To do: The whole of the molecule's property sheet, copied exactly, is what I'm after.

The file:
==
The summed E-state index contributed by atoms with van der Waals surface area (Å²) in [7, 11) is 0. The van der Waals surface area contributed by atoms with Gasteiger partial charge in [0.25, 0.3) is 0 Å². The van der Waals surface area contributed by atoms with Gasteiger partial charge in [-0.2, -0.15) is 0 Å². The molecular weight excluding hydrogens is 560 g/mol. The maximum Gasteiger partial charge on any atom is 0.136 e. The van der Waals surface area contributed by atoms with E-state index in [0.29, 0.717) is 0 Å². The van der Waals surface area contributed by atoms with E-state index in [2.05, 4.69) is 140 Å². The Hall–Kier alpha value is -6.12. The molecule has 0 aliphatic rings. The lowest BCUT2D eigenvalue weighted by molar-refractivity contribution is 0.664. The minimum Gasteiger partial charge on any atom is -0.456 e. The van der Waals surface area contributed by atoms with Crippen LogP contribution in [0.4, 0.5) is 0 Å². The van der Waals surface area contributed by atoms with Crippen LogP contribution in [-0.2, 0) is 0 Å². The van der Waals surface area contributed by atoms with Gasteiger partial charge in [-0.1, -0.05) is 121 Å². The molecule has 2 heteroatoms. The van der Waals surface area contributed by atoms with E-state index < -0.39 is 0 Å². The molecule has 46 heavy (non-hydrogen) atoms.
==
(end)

The summed E-state index contributed by atoms with van der Waals surface area (Å²) in [7, 11) is 0. The van der Waals surface area contributed by atoms with Gasteiger partial charge in [0.25, 0.3) is 0 Å². The van der Waals surface area contributed by atoms with Gasteiger partial charge in [-0.2, -0.15) is 0 Å². The molecular weight excluding hydrogens is 560 g/mol. The maximum Gasteiger partial charge on any atom is 0.136 e. The van der Waals surface area contributed by atoms with E-state index in [0.29, 0.717) is 0 Å². The van der Waals surface area contributed by atoms with E-state index in [2.05, 4.69) is 140 Å². The Hall–Kier alpha value is -6.12. The molecule has 0 aliphatic rings. The lowest BCUT2D eigenvalue weighted by molar-refractivity contribution is 0.664. The minimum Gasteiger partial charge on any atom is -0.456 e. The van der Waals surface area contributed by atoms with Crippen LogP contribution in [0.4, 0.5) is 0 Å². The van der Waals surface area contributed by atoms with Crippen LogP contribution in [-0.2, 0) is 0 Å². The van der Waals surface area contributed by atoms with Gasteiger partial charge in [-0.1, -0.05) is 121 Å². The molecule has 2 heteroatoms. The van der Waals surface area contributed by atoms with E-state index < -0.39 is 0 Å². The molecule has 46 heavy (non-hydrogen) atoms.